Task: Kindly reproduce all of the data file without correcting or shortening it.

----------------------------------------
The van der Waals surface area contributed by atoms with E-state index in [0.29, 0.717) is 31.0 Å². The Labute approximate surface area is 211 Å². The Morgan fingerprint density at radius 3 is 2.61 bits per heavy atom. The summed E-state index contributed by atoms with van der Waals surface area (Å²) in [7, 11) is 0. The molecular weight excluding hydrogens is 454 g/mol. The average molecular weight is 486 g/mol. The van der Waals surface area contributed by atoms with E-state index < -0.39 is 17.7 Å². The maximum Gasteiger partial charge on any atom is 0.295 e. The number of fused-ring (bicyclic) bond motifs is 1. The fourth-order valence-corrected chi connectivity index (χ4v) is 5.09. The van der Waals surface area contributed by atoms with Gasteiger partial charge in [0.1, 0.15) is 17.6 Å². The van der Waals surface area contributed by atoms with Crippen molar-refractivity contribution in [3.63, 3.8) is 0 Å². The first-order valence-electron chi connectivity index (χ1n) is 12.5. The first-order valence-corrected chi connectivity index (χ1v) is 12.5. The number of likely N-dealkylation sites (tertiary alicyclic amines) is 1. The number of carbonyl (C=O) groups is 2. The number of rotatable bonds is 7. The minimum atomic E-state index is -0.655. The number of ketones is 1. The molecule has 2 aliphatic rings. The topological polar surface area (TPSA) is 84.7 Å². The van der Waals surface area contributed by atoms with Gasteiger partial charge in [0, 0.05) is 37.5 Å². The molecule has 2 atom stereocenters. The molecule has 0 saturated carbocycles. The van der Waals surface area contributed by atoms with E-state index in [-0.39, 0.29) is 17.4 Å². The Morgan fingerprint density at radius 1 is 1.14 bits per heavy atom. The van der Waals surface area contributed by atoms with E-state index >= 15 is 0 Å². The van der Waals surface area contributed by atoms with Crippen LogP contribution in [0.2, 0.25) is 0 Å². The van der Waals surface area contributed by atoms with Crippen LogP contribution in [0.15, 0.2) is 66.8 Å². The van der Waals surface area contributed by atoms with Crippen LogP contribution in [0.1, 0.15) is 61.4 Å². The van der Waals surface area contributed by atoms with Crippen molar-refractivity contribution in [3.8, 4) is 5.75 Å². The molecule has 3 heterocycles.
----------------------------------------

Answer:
The van der Waals surface area contributed by atoms with E-state index in [0.29, 0.717) is 31.0 Å². The Labute approximate surface area is 211 Å². The Morgan fingerprint density at radius 3 is 2.61 bits per heavy atom. The summed E-state index contributed by atoms with van der Waals surface area (Å²) in [7, 11) is 0. The molecular weight excluding hydrogens is 454 g/mol. The average molecular weight is 486 g/mol. The van der Waals surface area contributed by atoms with E-state index < -0.39 is 17.7 Å². The maximum Gasteiger partial charge on any atom is 0.295 e. The number of fused-ring (bicyclic) bond motifs is 1. The fourth-order valence-corrected chi connectivity index (χ4v) is 5.09. The van der Waals surface area contributed by atoms with Gasteiger partial charge in [0.1, 0.15) is 17.6 Å². The van der Waals surface area contributed by atoms with Crippen molar-refractivity contribution in [3.63, 3.8) is 0 Å². The first-order valence-electron chi connectivity index (χ1n) is 12.5. The first-order valence-corrected chi connectivity index (χ1v) is 12.5. The number of likely N-dealkylation sites (tertiary alicyclic amines) is 1. The number of carbonyl (C=O) groups is 2. The number of rotatable bonds is 7. The minimum atomic E-state index is -0.655. The number of ketones is 1. The molecule has 2 aliphatic rings. The topological polar surface area (TPSA) is 84.7 Å². The van der Waals surface area contributed by atoms with Gasteiger partial charge in [0, 0.05) is 37.5 Å². The molecule has 2 atom stereocenters. The molecule has 0 saturated carbocycles. The van der Waals surface area contributed by atoms with E-state index in [-0.39, 0.29) is 17.4 Å². The Morgan fingerprint density at radius 1 is 1.14 bits per heavy atom. The van der Waals surface area contributed by atoms with E-state index >= 15 is 0 Å². The van der Waals surface area contributed by atoms with Crippen LogP contribution in [0.2, 0.25) is 0 Å². The van der Waals surface area contributed by atoms with Crippen LogP contribution in [0.15, 0.2) is 66.8 Å². The van der Waals surface area contributed by atoms with Crippen LogP contribution in [0.1, 0.15) is 61.4 Å². The van der Waals surface area contributed by atoms with Crippen molar-refractivity contribution in [3.8, 4) is 5.75 Å². The molecule has 3 heterocycles.